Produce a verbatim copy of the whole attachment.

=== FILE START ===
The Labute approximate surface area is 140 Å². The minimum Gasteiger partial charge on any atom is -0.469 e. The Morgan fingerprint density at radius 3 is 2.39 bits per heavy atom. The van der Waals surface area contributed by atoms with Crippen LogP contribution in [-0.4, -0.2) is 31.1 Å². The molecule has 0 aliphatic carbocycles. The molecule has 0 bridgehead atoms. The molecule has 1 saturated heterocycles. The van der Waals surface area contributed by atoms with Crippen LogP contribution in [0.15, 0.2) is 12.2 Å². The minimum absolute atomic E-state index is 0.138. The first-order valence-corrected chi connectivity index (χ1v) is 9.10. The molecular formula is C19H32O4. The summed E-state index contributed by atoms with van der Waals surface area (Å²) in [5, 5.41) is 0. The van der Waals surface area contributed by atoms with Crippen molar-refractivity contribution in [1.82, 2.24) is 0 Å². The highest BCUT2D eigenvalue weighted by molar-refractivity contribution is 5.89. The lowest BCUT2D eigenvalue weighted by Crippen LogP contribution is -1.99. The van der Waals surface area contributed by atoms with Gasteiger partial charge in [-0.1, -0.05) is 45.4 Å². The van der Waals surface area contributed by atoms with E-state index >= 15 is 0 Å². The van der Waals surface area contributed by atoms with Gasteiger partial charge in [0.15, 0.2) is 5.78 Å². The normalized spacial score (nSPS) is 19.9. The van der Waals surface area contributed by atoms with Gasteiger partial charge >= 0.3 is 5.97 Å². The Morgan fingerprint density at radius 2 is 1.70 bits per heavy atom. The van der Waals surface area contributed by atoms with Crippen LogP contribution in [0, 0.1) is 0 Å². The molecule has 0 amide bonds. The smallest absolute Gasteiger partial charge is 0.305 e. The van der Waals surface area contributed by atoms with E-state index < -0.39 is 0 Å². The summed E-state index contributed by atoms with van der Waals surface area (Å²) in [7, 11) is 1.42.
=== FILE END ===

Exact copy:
The Labute approximate surface area is 140 Å². The minimum Gasteiger partial charge on any atom is -0.469 e. The Morgan fingerprint density at radius 3 is 2.39 bits per heavy atom. The van der Waals surface area contributed by atoms with Crippen LogP contribution in [-0.4, -0.2) is 31.1 Å². The molecule has 0 aliphatic carbocycles. The molecule has 0 bridgehead atoms. The molecule has 1 saturated heterocycles. The van der Waals surface area contributed by atoms with Crippen LogP contribution in [0.15, 0.2) is 12.2 Å². The minimum absolute atomic E-state index is 0.138. The first-order valence-corrected chi connectivity index (χ1v) is 9.10. The molecular formula is C19H32O4. The summed E-state index contributed by atoms with van der Waals surface area (Å²) in [5, 5.41) is 0. The van der Waals surface area contributed by atoms with Crippen molar-refractivity contribution in [1.82, 2.24) is 0 Å². The highest BCUT2D eigenvalue weighted by molar-refractivity contribution is 5.89. The lowest BCUT2D eigenvalue weighted by Crippen LogP contribution is -1.99. The van der Waals surface area contributed by atoms with Gasteiger partial charge in [-0.1, -0.05) is 45.4 Å². The van der Waals surface area contributed by atoms with E-state index >= 15 is 0 Å². The van der Waals surface area contributed by atoms with Gasteiger partial charge in [0.15, 0.2) is 5.78 Å². The normalized spacial score (nSPS) is 19.9. The van der Waals surface area contributed by atoms with Gasteiger partial charge >= 0.3 is 5.97 Å². The Morgan fingerprint density at radius 2 is 1.70 bits per heavy atom. The van der Waals surface area contributed by atoms with Crippen LogP contribution in [0, 0.1) is 0 Å². The molecule has 0 amide bonds. The smallest absolute Gasteiger partial charge is 0.305 e. The van der Waals surface area contributed by atoms with E-state index < -0.39 is 0 Å². The summed E-state index contributed by atoms with van der Waals surface area (Å²) in [7, 11) is 1.42.